Rugger Review: Grudge Match
Summary: Henry “Razor” Sharp (Sylvester Stallone) and Billy “The Kid” McDonnen (Robert De Niro), two former boxers, are forced out of retirement for one final bout, thirty years after Sharp hung up his gloves on the eve of their last match; the one that would have decided who was truly the best.
The age-old pub quiz debate has finally been answered. Who would win in a fight between Rocky Balboa and Raging Bull? Somehow though, I don’t think the results of Grudge Match are what people had in mind.
We all thought Stallone, at 67, had hung up his boxing gloves for good, and De Niro at 70, doesn’t exactly seem to be in the kind of shape required for a boxing match.
So director Peter Segal deserves some credit for making it mostly work. Billed as a sporting comedy-drama though lies the main problem with Grudge Match. It’s not sure of what it wants to be.
There are some serious, underlying issues between the two boxers, as well as some rather difficult history for both to deal with (one has just been laid off and can’t afford to provide for himself, the other has an abandoned child come back into his life). There is a lot of baggage floating around.
As for the sporting aspect, despite a few training scenes, there is a long wait for the final bout, which, while handled as realistically as possible, looks far too like Rocky Balboa’s final fight to bring anything new to the table.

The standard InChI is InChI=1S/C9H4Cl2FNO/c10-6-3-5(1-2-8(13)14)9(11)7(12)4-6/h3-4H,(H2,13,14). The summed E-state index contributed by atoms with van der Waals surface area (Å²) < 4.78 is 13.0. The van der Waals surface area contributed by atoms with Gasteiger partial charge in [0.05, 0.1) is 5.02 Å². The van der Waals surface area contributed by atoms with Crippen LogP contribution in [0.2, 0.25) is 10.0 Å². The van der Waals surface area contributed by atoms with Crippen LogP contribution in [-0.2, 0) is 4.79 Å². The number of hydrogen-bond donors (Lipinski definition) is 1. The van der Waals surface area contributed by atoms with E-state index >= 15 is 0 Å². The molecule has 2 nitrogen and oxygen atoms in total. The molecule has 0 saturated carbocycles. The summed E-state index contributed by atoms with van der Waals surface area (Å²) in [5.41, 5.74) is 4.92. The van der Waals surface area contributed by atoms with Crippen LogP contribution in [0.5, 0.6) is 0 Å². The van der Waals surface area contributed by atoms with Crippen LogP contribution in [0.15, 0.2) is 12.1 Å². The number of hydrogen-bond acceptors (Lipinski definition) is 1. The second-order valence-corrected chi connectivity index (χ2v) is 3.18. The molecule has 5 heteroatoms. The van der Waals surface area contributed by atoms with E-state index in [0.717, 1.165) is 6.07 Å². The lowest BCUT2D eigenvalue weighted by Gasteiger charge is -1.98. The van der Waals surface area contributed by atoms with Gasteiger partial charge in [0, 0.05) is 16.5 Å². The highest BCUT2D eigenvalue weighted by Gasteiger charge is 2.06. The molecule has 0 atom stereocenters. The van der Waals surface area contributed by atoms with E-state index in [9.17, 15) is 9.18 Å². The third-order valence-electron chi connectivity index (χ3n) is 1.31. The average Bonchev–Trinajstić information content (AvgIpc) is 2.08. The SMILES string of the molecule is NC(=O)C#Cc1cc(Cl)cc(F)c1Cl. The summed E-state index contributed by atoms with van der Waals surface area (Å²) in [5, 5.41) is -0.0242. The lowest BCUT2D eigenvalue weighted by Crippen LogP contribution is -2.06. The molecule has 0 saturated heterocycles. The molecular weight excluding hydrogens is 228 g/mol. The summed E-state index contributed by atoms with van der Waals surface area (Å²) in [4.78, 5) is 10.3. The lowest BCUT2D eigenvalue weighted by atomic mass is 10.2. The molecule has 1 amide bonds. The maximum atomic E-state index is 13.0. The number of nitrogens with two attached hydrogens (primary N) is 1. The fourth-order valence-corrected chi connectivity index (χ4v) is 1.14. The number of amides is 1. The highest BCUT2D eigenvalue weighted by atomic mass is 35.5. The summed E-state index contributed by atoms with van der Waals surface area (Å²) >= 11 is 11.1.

The comedy has almost as many misses as hits, but that comes down to your opinion of rising comedian Kevin Hart. For some, he will grate your ears every time on screen, with an off-the-cuff motor-mouth attitude that Vince Vaughan would be proud of. For others, he is the high point of the film, as he was for me, with some great gags.
Alan Arkin does his best Alan Arkin impression, plenty of sarcasm and rude jokes that seem out of place in a 12A. Stallone and De Niro get their fair share of the laughs as well, but the uneven tone between comedy and drama quells the laughs more than it should.
It is difficult to watch two older men share pain and heartache over past transgressions in one scene, but then joke around in the next.
Played as a straightforward drama, this could have been an older generation’s Warrior (2011) but the comedy weakens the dramatic elements and it just isn’t funny enough to be an all out comedy. It has it’s merits, but it’s no heavyweight.
Final Verdict: The cast give it their best and while there are some good gags and thought-provoking emotions about living with no regrets, with such an uneven tone, Grudge Match isn’t the knockout punch (sorry) that it could have been.
Star Rating: 3/5
* Review by Stephen Connolly